Myanmar probes deadly plane crash-landing
Myanmar on Wednesday hunted for clues about the cause of an airplane crash-landing that left two people dead, as foreign tourists told of their miraculous escape from the burning jet.
The ageing Air Bagan Fokker 100 jet came down in thick fog Tuesday and caught fire in a field short of the runway at Heho airport -- the gateway to the popular tourist destination of Inle Lake, according to officials.
Global Commercial Aircraft Seat Actuation Industry 2016 Market Research Report
One Burmese tour guide on board was killed along with a motorcyclist on the ground. About 11 people received hospital treatment including foreigners.
Passengers on board said there was no warning that anything was wrong as the plane descended.
"When I looked out, I saw all of a sudden there was no runway. Then there was an impact," said David Antoni, 27, from Germany.
"We all just got on our knees because there was a lot of smoke coming through the airplane," he told AFP while recovering at a nearby hotel. "Some people jumped through the fire" to escape from the plane, he said.
The carrier said the injured included two Americans who were flown to Bangkok for treatment. Two Britons, one Korean man and the two pilots were also hurt.
"We are still working to find out the cause," Civil Aviation Department deputy director general Win Swe Tun, who is heading the investigation into the crash, told AFP at Heho airport.
He said the plane appeared to have hit a power cable while approaching the runway but it was unclear if that was the reason for the accident.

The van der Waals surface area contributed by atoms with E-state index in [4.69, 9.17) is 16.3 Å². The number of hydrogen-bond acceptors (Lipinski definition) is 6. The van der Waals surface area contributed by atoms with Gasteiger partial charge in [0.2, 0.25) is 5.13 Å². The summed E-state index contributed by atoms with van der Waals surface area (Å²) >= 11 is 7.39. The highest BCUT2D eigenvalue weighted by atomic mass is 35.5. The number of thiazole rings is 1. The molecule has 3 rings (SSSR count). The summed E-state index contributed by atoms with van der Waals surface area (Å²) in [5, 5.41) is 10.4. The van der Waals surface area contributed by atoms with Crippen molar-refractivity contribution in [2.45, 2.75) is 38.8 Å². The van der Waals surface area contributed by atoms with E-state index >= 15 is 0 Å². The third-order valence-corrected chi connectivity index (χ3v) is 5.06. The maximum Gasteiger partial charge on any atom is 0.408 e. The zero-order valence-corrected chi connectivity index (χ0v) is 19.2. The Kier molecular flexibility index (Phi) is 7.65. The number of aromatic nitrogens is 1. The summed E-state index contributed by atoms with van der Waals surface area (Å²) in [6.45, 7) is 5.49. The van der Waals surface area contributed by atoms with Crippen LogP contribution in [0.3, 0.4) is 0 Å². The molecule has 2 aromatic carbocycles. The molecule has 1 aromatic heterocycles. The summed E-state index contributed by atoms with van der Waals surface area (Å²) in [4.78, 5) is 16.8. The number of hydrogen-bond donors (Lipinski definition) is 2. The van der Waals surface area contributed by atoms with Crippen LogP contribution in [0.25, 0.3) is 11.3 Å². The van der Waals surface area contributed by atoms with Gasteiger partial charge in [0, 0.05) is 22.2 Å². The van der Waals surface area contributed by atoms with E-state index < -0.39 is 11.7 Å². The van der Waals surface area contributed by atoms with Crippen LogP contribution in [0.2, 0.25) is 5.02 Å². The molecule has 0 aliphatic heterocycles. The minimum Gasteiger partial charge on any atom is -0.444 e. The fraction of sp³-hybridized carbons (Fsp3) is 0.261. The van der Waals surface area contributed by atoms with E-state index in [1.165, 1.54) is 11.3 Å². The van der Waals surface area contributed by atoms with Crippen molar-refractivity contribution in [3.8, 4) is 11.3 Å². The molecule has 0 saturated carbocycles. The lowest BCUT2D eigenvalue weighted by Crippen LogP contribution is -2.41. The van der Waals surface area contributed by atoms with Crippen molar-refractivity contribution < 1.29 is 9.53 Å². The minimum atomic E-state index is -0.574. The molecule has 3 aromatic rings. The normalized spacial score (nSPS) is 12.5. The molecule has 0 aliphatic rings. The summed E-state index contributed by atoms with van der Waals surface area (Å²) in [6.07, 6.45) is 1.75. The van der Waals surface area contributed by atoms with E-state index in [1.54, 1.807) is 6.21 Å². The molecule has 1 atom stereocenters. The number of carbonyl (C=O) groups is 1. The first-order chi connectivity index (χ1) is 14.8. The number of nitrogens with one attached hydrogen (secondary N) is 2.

"Seventy of the 71 people on board survived and one died -- it's very rare," he added.
Air Bagan, which described the incident as an "emergency landing", said the plane's black box data recorder had been retrieved.
One eyewitness said flames were already spewing from the plane before it crash-landed.
"We followed the plane as it flew on fire," said 27-year-old villager Phoe La Pyae.
"When we saw the plane, the wing was broken already," he said. "It was so lucky. If the emergency exit had not been opened, no one would have survived."
The body of the aircraft was almost entirely burned while part of a wing was seen lying next to a nearby road.
"It turns out that the wings had come off but we didn't know that," said 31-year-old Australian Anna Bartsch who was on board. "I was thinking the fuel would explode there at any minute."
The airline -- owned by tycoon Tay Za who is known for his close links to the former junta -- said 26 passengers were flown to Yangon on a special flight Tuesday and taken to hospital for examination while others would follow.
"Air Bagan deeply regret the deaths of two persons and tender its condolences to the bereaved families," the airline said in an English-language statement posted on its Facebook page.
"Air Bagan in collaboration with the Ministry of Transport is investigating into the cause of the accident. We will take full responsibility for all passengers and will release further information as we received it."
The airline is one of several domestic carriers seeking to profit from a tourist boom in Myanmar as it emerges from decades of military rule.
The incident raised fresh questions about the safety standards of Myanmar's fast-growing but overstretched aviation and tourist industries as foreign visitors flock to the country which is emerging from decades of junta rule.
"There is already a need to upgrade Myanmar's domestic airports and infrastructure and an incident like this will likely further highlight this need, putting additional pressure on authorities to respond and invest," said Brendan Sobie, Singapore-based chief analyst at the Centre for Aviation consultancy firm.
by Hla Hla Htay Â© 2012 AFP
Source : AFP